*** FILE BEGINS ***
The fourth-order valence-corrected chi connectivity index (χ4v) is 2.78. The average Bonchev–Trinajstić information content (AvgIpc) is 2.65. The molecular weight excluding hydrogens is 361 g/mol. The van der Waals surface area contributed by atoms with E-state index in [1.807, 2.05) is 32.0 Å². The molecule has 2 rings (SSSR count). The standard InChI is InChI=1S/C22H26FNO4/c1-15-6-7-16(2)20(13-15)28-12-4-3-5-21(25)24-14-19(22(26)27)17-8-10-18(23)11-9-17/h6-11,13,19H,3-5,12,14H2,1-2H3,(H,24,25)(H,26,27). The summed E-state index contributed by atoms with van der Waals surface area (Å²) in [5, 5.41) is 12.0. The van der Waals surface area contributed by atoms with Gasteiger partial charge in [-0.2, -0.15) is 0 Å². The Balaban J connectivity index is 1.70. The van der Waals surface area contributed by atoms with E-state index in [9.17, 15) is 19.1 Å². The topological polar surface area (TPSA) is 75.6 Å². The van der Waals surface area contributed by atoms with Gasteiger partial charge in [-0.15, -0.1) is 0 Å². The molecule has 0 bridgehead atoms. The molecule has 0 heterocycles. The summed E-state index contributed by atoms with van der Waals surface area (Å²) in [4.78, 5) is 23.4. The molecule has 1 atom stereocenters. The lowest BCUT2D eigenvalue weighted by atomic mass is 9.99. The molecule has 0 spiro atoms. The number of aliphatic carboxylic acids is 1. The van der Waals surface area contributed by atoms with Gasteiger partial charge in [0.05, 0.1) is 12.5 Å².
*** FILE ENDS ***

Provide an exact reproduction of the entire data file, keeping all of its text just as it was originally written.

The fourth-order valence-corrected chi connectivity index (χ4v) is 2.78. The average Bonchev–Trinajstić information content (AvgIpc) is 2.65. The molecular weight excluding hydrogens is 361 g/mol. The van der Waals surface area contributed by atoms with E-state index in [1.807, 2.05) is 32.0 Å². The molecule has 2 rings (SSSR count). The standard InChI is InChI=1S/C22H26FNO4/c1-15-6-7-16(2)20(13-15)28-12-4-3-5-21(25)24-14-19(22(26)27)17-8-10-18(23)11-9-17/h6-11,13,19H,3-5,12,14H2,1-2H3,(H,24,25)(H,26,27). The summed E-state index contributed by atoms with van der Waals surface area (Å²) in [5, 5.41) is 12.0. The van der Waals surface area contributed by atoms with Gasteiger partial charge in [-0.2, -0.15) is 0 Å². The Balaban J connectivity index is 1.70. The van der Waals surface area contributed by atoms with E-state index in [9.17, 15) is 19.1 Å². The topological polar surface area (TPSA) is 75.6 Å². The van der Waals surface area contributed by atoms with Gasteiger partial charge in [-0.15, -0.1) is 0 Å². The molecule has 0 bridgehead atoms. The molecule has 0 heterocycles. The summed E-state index contributed by atoms with van der Waals surface area (Å²) in [4.78, 5) is 23.4. The molecule has 1 atom stereocenters. The lowest BCUT2D eigenvalue weighted by atomic mass is 9.99. The molecule has 0 spiro atoms. The number of aliphatic carboxylic acids is 1. The van der Waals surface area contributed by atoms with Gasteiger partial charge in [0.05, 0.1) is 12.5 Å².